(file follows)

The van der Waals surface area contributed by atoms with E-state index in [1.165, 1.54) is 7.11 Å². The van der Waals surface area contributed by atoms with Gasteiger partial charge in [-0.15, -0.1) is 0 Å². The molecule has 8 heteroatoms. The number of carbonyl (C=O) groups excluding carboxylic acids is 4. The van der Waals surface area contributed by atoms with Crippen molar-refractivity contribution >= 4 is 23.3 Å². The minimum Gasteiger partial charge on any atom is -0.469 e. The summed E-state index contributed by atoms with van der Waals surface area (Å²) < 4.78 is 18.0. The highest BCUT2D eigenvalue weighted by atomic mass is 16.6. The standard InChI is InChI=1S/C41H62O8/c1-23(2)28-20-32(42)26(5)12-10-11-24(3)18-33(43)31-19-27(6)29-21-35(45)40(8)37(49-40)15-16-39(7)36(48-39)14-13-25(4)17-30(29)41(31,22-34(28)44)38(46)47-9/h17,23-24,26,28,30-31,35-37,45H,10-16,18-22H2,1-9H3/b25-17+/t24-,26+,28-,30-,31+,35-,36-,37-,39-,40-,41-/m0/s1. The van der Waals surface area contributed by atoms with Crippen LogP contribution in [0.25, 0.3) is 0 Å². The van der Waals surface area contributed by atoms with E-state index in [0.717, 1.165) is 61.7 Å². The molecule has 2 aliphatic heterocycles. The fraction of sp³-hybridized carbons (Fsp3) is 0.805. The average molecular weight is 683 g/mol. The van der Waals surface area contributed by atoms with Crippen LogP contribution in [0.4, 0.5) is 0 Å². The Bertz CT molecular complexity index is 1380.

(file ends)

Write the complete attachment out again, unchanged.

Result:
The van der Waals surface area contributed by atoms with E-state index in [1.165, 1.54) is 7.11 Å². The van der Waals surface area contributed by atoms with Gasteiger partial charge in [-0.15, -0.1) is 0 Å². The molecule has 8 heteroatoms. The number of carbonyl (C=O) groups excluding carboxylic acids is 4. The van der Waals surface area contributed by atoms with Crippen molar-refractivity contribution >= 4 is 23.3 Å². The minimum Gasteiger partial charge on any atom is -0.469 e. The summed E-state index contributed by atoms with van der Waals surface area (Å²) < 4.78 is 18.0. The highest BCUT2D eigenvalue weighted by atomic mass is 16.6. The standard InChI is InChI=1S/C41H62O8/c1-23(2)28-20-32(42)26(5)12-10-11-24(3)18-33(43)31-19-27(6)29-21-35(45)40(8)37(49-40)15-16-39(7)36(48-39)14-13-25(4)17-30(29)41(31,22-34(28)44)38(46)47-9/h17,23-24,26,28,30-31,35-37,45H,10-16,18-22H2,1-9H3/b25-17+/t24-,26+,28-,30-,31+,35-,36-,37-,39-,40-,41-/m0/s1. The van der Waals surface area contributed by atoms with Crippen LogP contribution in [0.25, 0.3) is 0 Å². The van der Waals surface area contributed by atoms with E-state index in [0.717, 1.165) is 61.7 Å². The molecule has 2 aliphatic heterocycles. The fraction of sp³-hybridized carbons (Fsp3) is 0.805. The average molecular weight is 683 g/mol. The van der Waals surface area contributed by atoms with Crippen LogP contribution in [0.4, 0.5) is 0 Å². The Bertz CT molecular complexity index is 1380.